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Wondering When It Will Be Your Turn to Get the COVID-19 Vaccine?

2 public health experts share their thoughts on the best approach to vaccinating everyone

By Liz Seegert

More than 82 million people in the U.S. have received at least one dose of a COVID-19 vaccine to date. However, who's next to get a vaccine and when they can get it vary widely from state to state — and even from one county to the next.

COVID-19 vaccine, People in line outside to get COVID-19 vaccine, Next Avenue
Credit: via PBS NewsHour

While the Centers for Disease Control and Prevention (CDC) has issued recommendations for priority groups, the states have some flexibility in deciding who within each group goes first. Is it a teacher or grocery store worker or firefighter, for example? Those over 65 or "other essential workers?" A 50-year-old with an underlying health condition?

In some cases, when and where you get vaccinated comes down to your ZIP code.

With over 3,100 counties in the U.S., it seems there are at least as many plans when it comes to getting people vaccinated.

Which Is the Best Approach?

Does it make sense to just get vaccines in as many arms as possible, regardless of age or health status? Or should public health officials keep the focus on older adults — especially those in underserved communities who are at greater risk but may be unable or hesitant to get a vaccine — before moving on to the next group?

"Everybody's important," said Dr. Leo Nissola, an immunologist and medical adviser to COVID Act Now, a volunteer organization which provides current COVID-19 case and vaccine data for states and localities throughout the U.S. He advocates using strategies that have worked in the past, like with measles or smallpox, to get the vaccine to everyone regardless of gender or age groups, making it truly a mass effort.

Despite improving vaccination rates — a record 2.17 million shots were administered March 8 — supply in many areas remains limited, and different prioritization systems mean eligible recipients may still struggle to find available appointments. At the same time, states and counties are expanding eligibility to more groups, potentially further flooding already overwhelmed systems.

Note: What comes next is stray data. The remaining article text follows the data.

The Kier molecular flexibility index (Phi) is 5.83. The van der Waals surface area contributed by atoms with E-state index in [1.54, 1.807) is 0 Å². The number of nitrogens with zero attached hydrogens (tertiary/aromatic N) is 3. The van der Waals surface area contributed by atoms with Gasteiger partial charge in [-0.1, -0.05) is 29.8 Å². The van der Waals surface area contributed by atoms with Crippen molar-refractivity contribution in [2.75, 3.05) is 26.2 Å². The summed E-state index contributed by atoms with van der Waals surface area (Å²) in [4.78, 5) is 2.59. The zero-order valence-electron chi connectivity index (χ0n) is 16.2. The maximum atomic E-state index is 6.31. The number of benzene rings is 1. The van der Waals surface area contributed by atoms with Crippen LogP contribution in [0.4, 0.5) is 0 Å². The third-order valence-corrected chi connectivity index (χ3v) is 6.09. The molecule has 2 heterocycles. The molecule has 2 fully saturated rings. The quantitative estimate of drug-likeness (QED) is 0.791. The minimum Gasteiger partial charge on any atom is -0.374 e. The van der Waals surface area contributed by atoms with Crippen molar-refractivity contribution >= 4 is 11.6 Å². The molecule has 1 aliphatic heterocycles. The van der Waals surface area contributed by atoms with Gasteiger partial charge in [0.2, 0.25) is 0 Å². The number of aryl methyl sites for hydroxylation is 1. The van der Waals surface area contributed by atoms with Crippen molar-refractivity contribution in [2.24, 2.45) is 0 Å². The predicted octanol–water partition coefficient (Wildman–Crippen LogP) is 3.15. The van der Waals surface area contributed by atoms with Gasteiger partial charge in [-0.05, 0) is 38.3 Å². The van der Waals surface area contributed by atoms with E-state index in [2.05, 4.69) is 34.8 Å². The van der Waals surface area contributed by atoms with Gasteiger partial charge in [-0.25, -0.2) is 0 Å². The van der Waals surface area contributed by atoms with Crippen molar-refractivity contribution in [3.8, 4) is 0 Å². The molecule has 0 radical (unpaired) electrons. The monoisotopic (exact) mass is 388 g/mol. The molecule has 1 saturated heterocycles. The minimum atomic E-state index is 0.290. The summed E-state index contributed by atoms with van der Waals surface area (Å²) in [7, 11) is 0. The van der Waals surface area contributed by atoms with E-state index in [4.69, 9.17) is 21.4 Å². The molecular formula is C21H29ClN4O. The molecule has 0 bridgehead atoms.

"Whoever set this system up doesn't understand how viruses work."

The problem with the current COVID-19 vaccination system is that the virus doesn't move in tiers, explained Nissola. "Whoever set this system up doesn't understand how viruses work." He thinks the vaccine should be available now to everyone, regardless of age, via an online digital appointment book. (That could add to frustration for some, but the vaccine supply is increasingly weekly.)

His group is calling on the Biden administration to establish a national digital vaccination platform.

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Nissola, who has worked in impoverished communities in South America and Eastern Europe combating infectious diseases like HIV, Tuberculosis and the H1N1 virus, suggests that volunteers go door to door to vaccinate older and higher-risk individuals. This approach could help ensure that those who are less tech savvy, do not have internet access, may develop more severe disease or may have difficulty traveling to a mass vaccination site are taken care of quickly, without all the current red tape.